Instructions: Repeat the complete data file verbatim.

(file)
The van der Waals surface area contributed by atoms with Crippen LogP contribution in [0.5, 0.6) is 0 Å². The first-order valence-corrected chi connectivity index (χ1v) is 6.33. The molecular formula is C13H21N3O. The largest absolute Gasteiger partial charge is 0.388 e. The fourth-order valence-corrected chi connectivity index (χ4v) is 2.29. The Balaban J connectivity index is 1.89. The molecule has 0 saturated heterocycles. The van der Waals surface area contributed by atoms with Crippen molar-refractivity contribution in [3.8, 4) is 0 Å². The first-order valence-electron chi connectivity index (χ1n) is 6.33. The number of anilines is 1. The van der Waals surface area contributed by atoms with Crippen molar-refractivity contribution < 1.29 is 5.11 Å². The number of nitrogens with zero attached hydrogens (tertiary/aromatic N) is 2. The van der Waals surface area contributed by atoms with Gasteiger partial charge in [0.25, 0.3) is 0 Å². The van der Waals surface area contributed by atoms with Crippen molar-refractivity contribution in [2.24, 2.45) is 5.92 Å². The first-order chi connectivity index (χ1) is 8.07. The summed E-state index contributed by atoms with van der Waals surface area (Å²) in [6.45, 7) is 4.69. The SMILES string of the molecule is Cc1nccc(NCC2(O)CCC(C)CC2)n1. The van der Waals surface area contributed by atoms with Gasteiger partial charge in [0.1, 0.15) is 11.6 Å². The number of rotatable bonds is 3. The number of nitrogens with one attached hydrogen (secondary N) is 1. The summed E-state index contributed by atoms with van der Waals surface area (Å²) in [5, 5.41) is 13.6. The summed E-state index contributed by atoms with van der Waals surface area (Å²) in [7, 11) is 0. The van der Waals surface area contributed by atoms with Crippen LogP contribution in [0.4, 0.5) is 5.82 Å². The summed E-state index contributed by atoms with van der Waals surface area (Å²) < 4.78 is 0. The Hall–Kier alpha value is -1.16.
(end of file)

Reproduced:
The van der Waals surface area contributed by atoms with Crippen LogP contribution in [0.5, 0.6) is 0 Å². The first-order valence-corrected chi connectivity index (χ1v) is 6.33. The molecular formula is C13H21N3O. The largest absolute Gasteiger partial charge is 0.388 e. The fourth-order valence-corrected chi connectivity index (χ4v) is 2.29. The Balaban J connectivity index is 1.89. The molecule has 0 saturated heterocycles. The van der Waals surface area contributed by atoms with Crippen molar-refractivity contribution in [3.8, 4) is 0 Å². The first-order valence-electron chi connectivity index (χ1n) is 6.33. The number of anilines is 1. The van der Waals surface area contributed by atoms with Crippen molar-refractivity contribution < 1.29 is 5.11 Å². The number of nitrogens with zero attached hydrogens (tertiary/aromatic N) is 2. The van der Waals surface area contributed by atoms with Gasteiger partial charge in [0.25, 0.3) is 0 Å². The van der Waals surface area contributed by atoms with Crippen molar-refractivity contribution in [2.24, 2.45) is 5.92 Å². The first-order chi connectivity index (χ1) is 8.07. The summed E-state index contributed by atoms with van der Waals surface area (Å²) in [6.45, 7) is 4.69. The SMILES string of the molecule is Cc1nccc(NCC2(O)CCC(C)CC2)n1. The van der Waals surface area contributed by atoms with Gasteiger partial charge in [0.1, 0.15) is 11.6 Å². The number of rotatable bonds is 3. The number of nitrogens with one attached hydrogen (secondary N) is 1. The summed E-state index contributed by atoms with van der Waals surface area (Å²) in [5, 5.41) is 13.6. The summed E-state index contributed by atoms with van der Waals surface area (Å²) in [7, 11) is 0. The van der Waals surface area contributed by atoms with Crippen LogP contribution in [0.4, 0.5) is 5.82 Å². The summed E-state index contributed by atoms with van der Waals surface area (Å²) < 4.78 is 0. The Hall–Kier alpha value is -1.16.